So, as was widely predicted, Jeremy Corbyn has been re-elected as Labour leader.
The YouGov exit poll is quite telling, and reveals the extent to which Labour has been the victim of a successful infiltration and take-over by the far left. 60% of those who were Labour members before May 2015 voted for Owen Smith, while 83% of those who joined after the May election defeat voted for Jeremy Corbyn
It does look as though the hard left has assumed total control, and given that Corbyn’s supporters do not seem to care about winning general elections, not even a thumping defeat at the hands of the Tories in 2020 is likely to shake their faith. The bastard offspring of 70s sectarian Trotskyism and millennial Tumblr identity politics is not interested in reality, only the mantras repeated within their bubble. It’s more a religious cult than a political party, every election defeat can be explained away by blaming the unbelievers.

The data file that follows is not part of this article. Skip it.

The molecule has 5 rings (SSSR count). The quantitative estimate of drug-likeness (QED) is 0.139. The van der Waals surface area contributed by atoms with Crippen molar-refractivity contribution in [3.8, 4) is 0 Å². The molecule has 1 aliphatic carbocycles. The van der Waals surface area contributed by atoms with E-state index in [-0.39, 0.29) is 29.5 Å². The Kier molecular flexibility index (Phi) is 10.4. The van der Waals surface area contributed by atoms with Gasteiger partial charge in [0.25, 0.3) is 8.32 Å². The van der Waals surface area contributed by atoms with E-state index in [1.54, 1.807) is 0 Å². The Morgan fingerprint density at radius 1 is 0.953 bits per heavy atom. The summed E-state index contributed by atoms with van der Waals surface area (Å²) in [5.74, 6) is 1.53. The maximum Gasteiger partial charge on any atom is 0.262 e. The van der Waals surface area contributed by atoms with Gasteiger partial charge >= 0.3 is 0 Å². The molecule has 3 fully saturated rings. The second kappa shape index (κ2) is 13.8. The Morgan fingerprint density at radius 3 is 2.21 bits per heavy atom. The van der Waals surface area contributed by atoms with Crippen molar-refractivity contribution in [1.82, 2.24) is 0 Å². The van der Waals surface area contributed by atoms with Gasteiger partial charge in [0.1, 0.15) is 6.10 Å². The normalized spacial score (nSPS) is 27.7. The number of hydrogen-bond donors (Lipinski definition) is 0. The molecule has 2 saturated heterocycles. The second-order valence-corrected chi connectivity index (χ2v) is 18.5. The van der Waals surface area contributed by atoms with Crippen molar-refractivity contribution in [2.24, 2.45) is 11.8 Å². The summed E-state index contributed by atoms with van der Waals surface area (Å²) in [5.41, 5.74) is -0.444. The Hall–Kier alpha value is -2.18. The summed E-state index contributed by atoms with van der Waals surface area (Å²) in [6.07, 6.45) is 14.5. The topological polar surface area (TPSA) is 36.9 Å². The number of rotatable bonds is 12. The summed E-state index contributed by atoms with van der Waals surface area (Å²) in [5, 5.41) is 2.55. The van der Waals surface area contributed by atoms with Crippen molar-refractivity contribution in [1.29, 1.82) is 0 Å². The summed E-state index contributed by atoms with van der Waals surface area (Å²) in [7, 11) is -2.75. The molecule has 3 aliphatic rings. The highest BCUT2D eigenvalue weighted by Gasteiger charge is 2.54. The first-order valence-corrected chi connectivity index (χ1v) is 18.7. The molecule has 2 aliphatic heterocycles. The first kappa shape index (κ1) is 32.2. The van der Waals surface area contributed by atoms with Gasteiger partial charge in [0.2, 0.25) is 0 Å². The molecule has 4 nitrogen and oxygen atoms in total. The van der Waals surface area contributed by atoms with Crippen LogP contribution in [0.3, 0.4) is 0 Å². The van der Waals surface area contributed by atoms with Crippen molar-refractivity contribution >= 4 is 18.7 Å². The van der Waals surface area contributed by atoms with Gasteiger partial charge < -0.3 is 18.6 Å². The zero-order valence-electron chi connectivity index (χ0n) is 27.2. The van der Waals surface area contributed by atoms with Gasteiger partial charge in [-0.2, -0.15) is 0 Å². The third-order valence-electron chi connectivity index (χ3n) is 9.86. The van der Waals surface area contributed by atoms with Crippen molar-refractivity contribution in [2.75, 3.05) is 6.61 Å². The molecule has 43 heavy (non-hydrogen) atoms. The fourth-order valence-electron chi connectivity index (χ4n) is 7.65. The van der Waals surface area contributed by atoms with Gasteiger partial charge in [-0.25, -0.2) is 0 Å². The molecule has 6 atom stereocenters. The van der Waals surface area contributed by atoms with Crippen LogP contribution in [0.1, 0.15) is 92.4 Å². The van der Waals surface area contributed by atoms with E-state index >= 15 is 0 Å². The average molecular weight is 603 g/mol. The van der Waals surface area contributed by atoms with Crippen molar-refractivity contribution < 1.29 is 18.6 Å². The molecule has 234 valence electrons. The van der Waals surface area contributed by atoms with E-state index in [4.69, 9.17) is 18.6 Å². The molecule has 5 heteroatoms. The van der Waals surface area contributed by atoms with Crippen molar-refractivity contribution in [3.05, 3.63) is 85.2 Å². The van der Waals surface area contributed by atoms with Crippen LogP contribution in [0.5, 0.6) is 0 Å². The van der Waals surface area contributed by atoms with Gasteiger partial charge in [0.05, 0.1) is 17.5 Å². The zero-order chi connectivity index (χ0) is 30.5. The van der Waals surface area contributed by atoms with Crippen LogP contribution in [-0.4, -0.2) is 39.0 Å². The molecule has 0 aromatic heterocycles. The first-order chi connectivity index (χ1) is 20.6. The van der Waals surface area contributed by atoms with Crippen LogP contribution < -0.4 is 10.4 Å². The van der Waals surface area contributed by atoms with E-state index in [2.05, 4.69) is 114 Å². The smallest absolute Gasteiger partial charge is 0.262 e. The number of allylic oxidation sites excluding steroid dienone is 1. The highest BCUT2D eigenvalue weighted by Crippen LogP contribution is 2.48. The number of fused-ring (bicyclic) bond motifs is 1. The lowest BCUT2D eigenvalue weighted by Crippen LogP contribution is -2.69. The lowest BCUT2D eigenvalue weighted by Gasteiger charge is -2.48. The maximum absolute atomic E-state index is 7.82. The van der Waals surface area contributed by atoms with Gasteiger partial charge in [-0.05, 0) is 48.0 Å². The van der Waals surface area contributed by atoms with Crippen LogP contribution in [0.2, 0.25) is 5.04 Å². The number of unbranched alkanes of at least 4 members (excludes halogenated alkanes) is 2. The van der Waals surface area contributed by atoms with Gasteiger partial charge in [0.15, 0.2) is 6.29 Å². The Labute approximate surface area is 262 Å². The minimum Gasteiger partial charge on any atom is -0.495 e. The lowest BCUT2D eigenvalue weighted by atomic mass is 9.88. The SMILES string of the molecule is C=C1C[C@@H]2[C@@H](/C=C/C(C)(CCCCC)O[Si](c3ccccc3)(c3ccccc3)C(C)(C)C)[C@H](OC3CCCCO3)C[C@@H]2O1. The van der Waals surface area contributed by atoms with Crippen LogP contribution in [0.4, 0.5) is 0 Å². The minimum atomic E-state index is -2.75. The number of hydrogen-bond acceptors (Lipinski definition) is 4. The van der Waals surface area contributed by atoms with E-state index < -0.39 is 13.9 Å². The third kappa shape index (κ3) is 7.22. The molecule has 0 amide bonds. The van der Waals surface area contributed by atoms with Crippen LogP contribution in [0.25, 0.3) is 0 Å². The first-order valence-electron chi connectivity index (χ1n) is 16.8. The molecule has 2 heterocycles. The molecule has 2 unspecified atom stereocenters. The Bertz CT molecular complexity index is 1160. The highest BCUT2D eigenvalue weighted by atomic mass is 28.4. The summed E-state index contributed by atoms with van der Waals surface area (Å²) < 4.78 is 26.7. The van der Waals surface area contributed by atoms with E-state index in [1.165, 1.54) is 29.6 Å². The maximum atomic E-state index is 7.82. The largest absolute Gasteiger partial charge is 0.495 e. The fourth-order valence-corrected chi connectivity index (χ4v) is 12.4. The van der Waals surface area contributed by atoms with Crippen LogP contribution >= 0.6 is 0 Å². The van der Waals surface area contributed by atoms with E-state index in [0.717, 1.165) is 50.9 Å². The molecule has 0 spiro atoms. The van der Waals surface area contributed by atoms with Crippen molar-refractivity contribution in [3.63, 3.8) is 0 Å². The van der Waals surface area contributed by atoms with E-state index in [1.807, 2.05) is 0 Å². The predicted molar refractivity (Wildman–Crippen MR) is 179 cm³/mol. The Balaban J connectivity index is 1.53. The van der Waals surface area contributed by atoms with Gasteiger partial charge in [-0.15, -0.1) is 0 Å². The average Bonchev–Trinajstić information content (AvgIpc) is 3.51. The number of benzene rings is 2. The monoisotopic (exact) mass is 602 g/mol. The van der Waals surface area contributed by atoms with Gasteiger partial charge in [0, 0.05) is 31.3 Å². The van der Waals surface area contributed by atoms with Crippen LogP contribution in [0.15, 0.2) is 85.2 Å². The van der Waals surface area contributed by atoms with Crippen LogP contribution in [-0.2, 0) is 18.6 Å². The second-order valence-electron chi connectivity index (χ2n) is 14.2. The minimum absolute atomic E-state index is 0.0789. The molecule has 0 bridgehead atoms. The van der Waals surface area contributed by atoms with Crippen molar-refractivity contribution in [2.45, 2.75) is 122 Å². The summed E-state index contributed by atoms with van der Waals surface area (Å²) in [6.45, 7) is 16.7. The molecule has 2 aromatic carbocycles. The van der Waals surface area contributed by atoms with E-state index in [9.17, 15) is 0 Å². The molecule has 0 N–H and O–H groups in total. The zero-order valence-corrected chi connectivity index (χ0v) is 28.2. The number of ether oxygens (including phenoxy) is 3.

Where does that leave the British centre-left? And more importantly, where does this leave the Liberal Democrats?
I have a strong suspicion that we’re only in the early stages of a much bigger political realignment in which existing parties will break up or change out of recognition, and new parties will emerge. A lot depends on what happens to the Tory party in the coming months and years.
The expected post-referendum implosion of the Tories hasn’t happened only because Theresa May has carefully avoided taking an actual position on implementing the result that referendum. The moment she comes unequivocally down on either side on the Single Market vs. Hard Brexit question, there’s a good chance that half the party will see the decision as betrayal. If that happens it will be hard for any leader to hold the party together.